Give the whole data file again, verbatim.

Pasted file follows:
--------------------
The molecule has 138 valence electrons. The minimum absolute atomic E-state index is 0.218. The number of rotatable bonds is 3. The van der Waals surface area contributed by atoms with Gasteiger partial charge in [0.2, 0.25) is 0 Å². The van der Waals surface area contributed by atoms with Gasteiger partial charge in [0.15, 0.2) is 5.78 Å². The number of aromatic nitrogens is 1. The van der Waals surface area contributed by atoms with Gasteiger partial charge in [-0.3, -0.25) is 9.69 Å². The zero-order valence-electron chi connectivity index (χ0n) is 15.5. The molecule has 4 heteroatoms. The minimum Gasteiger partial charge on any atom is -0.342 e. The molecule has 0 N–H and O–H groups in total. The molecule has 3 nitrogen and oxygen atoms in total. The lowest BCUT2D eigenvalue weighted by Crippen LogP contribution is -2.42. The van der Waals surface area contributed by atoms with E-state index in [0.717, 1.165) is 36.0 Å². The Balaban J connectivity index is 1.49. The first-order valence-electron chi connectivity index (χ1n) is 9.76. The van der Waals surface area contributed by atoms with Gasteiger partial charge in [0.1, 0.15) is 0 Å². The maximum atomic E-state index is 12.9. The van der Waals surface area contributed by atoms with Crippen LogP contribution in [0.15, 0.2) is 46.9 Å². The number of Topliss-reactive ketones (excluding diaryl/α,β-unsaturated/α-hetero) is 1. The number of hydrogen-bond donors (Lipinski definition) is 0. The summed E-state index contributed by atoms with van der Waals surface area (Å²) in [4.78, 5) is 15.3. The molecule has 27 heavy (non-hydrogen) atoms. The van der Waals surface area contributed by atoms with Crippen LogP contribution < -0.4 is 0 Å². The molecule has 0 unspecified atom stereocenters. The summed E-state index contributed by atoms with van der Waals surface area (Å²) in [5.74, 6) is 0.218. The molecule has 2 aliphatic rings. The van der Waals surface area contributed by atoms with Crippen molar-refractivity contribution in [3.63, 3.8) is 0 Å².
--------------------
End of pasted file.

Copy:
The molecule has 138 valence electrons. The minimum absolute atomic E-state index is 0.218. The number of rotatable bonds is 3. The van der Waals surface area contributed by atoms with Gasteiger partial charge in [0.2, 0.25) is 0 Å². The van der Waals surface area contributed by atoms with Gasteiger partial charge in [0.15, 0.2) is 5.78 Å². The number of aromatic nitrogens is 1. The van der Waals surface area contributed by atoms with Gasteiger partial charge in [-0.3, -0.25) is 9.69 Å². The zero-order valence-electron chi connectivity index (χ0n) is 15.5. The molecule has 4 heteroatoms. The minimum Gasteiger partial charge on any atom is -0.342 e. The molecule has 0 N–H and O–H groups in total. The molecule has 3 nitrogen and oxygen atoms in total. The lowest BCUT2D eigenvalue weighted by Crippen LogP contribution is -2.42. The van der Waals surface area contributed by atoms with E-state index in [0.717, 1.165) is 36.0 Å². The Balaban J connectivity index is 1.49. The first-order valence-electron chi connectivity index (χ1n) is 9.76. The van der Waals surface area contributed by atoms with Gasteiger partial charge in [0.1, 0.15) is 0 Å². The maximum atomic E-state index is 12.9. The van der Waals surface area contributed by atoms with Crippen LogP contribution in [0.15, 0.2) is 46.9 Å². The number of Topliss-reactive ketones (excluding diaryl/α,β-unsaturated/α-hetero) is 1. The number of hydrogen-bond donors (Lipinski definition) is 0. The summed E-state index contributed by atoms with van der Waals surface area (Å²) in [4.78, 5) is 15.3. The molecule has 27 heavy (non-hydrogen) atoms. The van der Waals surface area contributed by atoms with Crippen LogP contribution < -0.4 is 0 Å². The molecule has 0 unspecified atom stereocenters. The summed E-state index contributed by atoms with van der Waals surface area (Å²) in [5.74, 6) is 0.218. The molecule has 2 aliphatic rings. The van der Waals surface area contributed by atoms with Crippen molar-refractivity contribution in [3.63, 3.8) is 0 Å².